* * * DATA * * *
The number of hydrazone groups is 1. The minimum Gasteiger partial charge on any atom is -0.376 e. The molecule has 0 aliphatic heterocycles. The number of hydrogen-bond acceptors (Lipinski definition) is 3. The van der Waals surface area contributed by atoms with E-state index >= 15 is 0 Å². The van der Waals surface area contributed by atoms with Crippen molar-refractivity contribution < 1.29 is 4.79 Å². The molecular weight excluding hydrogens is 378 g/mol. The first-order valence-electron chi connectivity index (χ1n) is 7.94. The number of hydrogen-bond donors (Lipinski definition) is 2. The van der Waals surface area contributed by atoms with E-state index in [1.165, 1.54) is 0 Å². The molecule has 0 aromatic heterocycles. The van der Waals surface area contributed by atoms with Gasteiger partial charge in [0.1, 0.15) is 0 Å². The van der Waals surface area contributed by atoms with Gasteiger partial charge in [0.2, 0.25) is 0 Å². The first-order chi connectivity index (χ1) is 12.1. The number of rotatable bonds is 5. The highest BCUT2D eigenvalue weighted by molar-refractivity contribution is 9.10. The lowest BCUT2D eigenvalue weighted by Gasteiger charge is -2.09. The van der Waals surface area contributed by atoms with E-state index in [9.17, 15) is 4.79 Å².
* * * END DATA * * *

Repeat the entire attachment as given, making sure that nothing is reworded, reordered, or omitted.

The number of hydrazone groups is 1. The minimum Gasteiger partial charge on any atom is -0.376 e. The molecule has 0 aliphatic heterocycles. The number of hydrogen-bond acceptors (Lipinski definition) is 3. The van der Waals surface area contributed by atoms with E-state index >= 15 is 0 Å². The van der Waals surface area contributed by atoms with Crippen molar-refractivity contribution < 1.29 is 4.79 Å². The molecular weight excluding hydrogens is 378 g/mol. The first-order valence-electron chi connectivity index (χ1n) is 7.94. The number of hydrogen-bond donors (Lipinski definition) is 2. The van der Waals surface area contributed by atoms with E-state index in [1.165, 1.54) is 0 Å². The molecule has 0 aromatic heterocycles. The van der Waals surface area contributed by atoms with Gasteiger partial charge in [0.1, 0.15) is 0 Å². The van der Waals surface area contributed by atoms with Gasteiger partial charge in [0.2, 0.25) is 0 Å². The first-order chi connectivity index (χ1) is 12.1. The number of rotatable bonds is 5. The highest BCUT2D eigenvalue weighted by molar-refractivity contribution is 9.10. The lowest BCUT2D eigenvalue weighted by Gasteiger charge is -2.09. The van der Waals surface area contributed by atoms with E-state index in [9.17, 15) is 4.79 Å².